8 a.m. practices, weekends away in Valparaiso, Indiana and late nights traveling back from away games all might seem like reasons being a volunteer coach wouldn't be worth it. Coaching at any level in any sport can be frustrating at times, but there are several reasons why it can be so fulfilling. Winning is fun, of course. But if you look harder, there are moments far more meaningful throughout each season.
Sports can play such an integral part in the growth of a young adult. Our coaching staff often times tells our players the season is made up of moments. We even refer to each member of our team as "moment makers" because each practice and game is an opportunity to create a special moment with your teammates and coaches. Something that will be remembered far longer than the trophy that sits in the trophy case. It's the journey that the team goes on to win those trophies that makes a difference. Three special moments come to mind for me during my five years of coaching experience.
The first was during a Saturday morning practice. One of those 8 a.m. practices in the middle of winter. Our team had just come off of one of our worst performances. Thus far, we had followed that up with an even worse practice. That is until our "12th man" created a moment that I might not ever forget. She was a player that didn't play very much, but was the ultimate team player. She cheered her teammates on and never complained. We were running suicides, and this player was so tired that she couldn't run anymore. The suicides were over and the team was off to get a drink. The coaching staff and I were convening at half court to discuss how practice was going. As we are talking we hear a player behind us running. It was the girl who stopped because she couldn't go anymore but in her own words,"she HAD to finish for her team." She ran after the entire team had gone off to get a drink because she was determined to finish the drill for her team. I'll never forget that moment.
The second moment came at the end of a season during the Lutheran State Tournament. One of our point guards struggled all season long with free throw shooting. She worked and worked before and after practice to get better. One of the great things about coaching Lutheran Middle School basketball, aside from helping young adults become better Christians, is that there is an opportunity each year to qualify for the National Lutheran Tournament. For those familiar with the NCAA tournament selection process, this is not much different. If you finish first or second at the state tournament you automatically qualify. We were in the Final Four in the closing seconds with a slim 2-point lead and our point guard, the one who had been struggling with her free throw shooting, gets fouled. Two makes and the game is sealed with our ticket punched to the National Tournament. The coaching staff yells over to her "two in a row, two in a row." Swish....Swish. Nationals, here we come.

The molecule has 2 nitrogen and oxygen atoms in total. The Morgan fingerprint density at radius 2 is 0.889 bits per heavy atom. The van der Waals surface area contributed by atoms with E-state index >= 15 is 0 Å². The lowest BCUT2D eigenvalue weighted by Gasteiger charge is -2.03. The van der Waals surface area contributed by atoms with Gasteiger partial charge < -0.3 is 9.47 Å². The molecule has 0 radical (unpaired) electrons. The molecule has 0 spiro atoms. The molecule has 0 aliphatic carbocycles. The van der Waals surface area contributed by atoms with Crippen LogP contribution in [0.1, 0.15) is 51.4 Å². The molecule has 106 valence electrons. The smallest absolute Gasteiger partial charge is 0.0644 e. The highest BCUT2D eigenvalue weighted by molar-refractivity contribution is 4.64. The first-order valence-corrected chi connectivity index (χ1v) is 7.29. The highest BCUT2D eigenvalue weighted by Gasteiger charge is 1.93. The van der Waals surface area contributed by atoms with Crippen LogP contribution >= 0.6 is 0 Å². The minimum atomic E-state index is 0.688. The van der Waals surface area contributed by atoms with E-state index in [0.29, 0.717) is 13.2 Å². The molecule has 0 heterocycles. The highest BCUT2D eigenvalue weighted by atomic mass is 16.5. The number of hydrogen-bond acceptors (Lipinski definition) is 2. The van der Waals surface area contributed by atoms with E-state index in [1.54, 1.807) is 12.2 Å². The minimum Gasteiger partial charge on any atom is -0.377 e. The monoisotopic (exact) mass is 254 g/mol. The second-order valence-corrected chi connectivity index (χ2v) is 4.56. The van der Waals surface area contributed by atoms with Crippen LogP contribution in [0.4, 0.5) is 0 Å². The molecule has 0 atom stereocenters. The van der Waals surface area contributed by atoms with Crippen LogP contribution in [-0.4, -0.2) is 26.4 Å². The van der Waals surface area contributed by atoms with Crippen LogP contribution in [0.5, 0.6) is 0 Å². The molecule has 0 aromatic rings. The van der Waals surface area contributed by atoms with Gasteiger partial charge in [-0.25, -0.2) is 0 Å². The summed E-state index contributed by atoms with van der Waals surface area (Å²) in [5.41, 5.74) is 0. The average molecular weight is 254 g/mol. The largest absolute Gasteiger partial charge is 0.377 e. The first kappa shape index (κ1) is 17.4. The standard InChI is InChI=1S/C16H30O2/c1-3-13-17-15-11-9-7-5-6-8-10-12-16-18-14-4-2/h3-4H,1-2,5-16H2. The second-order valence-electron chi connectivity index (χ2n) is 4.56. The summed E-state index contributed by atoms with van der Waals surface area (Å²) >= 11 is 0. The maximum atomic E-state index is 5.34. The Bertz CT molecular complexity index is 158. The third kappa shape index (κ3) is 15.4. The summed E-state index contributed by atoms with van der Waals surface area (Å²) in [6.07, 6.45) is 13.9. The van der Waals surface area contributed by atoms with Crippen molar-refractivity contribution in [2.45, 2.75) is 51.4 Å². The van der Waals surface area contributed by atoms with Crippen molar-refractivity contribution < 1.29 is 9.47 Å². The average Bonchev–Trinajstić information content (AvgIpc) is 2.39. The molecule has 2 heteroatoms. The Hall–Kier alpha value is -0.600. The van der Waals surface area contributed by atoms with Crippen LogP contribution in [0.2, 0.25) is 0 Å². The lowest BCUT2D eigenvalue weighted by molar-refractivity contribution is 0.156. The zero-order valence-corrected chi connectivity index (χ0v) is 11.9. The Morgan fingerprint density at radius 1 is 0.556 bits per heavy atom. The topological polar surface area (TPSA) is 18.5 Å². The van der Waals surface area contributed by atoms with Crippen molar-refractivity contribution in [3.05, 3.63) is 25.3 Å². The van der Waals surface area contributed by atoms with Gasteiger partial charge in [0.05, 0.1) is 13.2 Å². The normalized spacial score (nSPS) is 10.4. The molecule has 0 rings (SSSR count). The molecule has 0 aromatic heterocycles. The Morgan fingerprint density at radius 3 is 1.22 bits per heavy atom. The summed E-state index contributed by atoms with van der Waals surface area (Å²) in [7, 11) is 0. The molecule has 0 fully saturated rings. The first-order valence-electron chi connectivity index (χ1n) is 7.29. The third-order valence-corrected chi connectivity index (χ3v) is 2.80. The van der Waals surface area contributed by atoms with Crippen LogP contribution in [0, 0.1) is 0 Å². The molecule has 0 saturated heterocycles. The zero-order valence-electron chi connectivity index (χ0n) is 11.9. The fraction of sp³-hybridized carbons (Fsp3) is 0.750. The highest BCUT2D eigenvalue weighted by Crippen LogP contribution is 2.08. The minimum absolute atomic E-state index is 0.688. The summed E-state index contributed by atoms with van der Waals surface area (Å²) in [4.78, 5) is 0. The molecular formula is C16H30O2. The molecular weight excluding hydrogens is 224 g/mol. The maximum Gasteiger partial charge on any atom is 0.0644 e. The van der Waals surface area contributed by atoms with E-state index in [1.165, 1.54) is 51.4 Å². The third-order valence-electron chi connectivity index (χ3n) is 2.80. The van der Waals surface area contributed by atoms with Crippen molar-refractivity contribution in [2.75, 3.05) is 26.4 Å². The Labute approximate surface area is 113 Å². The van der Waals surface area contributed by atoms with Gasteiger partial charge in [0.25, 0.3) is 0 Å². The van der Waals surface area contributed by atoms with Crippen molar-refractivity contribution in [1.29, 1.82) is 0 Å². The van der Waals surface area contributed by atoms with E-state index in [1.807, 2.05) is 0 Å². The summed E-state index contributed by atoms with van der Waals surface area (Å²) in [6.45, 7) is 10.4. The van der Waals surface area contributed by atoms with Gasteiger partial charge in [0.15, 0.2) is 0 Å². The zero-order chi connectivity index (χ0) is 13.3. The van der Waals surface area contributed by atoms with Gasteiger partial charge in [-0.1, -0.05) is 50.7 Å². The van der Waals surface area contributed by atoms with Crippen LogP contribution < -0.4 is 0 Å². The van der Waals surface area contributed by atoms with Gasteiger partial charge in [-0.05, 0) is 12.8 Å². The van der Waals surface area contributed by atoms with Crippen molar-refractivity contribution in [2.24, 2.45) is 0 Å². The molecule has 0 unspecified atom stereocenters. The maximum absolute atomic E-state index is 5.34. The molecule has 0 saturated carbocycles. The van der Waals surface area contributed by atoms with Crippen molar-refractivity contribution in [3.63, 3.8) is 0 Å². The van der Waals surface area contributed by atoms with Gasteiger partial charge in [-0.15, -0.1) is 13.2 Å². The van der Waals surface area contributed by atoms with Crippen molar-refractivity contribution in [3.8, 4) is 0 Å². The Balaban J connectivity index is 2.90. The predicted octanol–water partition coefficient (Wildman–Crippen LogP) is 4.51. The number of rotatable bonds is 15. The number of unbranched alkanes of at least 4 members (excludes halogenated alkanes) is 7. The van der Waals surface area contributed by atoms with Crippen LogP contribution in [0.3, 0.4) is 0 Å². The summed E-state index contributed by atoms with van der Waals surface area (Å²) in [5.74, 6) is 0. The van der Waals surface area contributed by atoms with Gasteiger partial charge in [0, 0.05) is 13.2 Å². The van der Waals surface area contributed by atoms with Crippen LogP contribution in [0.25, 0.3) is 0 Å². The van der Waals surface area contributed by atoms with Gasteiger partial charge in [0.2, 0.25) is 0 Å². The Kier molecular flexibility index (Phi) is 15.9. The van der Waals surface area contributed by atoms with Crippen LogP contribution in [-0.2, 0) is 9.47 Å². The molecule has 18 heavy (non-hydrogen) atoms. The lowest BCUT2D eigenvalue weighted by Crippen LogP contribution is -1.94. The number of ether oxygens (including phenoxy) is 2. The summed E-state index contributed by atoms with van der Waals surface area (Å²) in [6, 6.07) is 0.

Finally, the third moment came this past season. We talked all season long about making the minutes that you are in the game count. Again, we are playing in the State Tournament, looking for a birth to Nationals. We are behind 4 late in overtime with one of our best free throw shooters at the line. Because we were behind we subbed in a seventh grader who didn't play very much throughout the season but was counted on as our energy player. She made her one minute count. We missed the front end of a one and one and she fought through her block out, rebounded the miss, and put it back in to cut the lead to 2. Shortly after we forced a turnover to get another easy basket and tie the game . We ultimately ended up winning at the end and punching a ticket back to Nationals. People often think it's the plays at the very end that win games but it's the small plays like she made that make the big difference.
Winning a State Championship, going to Nationals, or beating a rival are all fun but it's moments that bring smiles to your face and joy to your heart that make for the best kind of moments and for the ones you will never forget.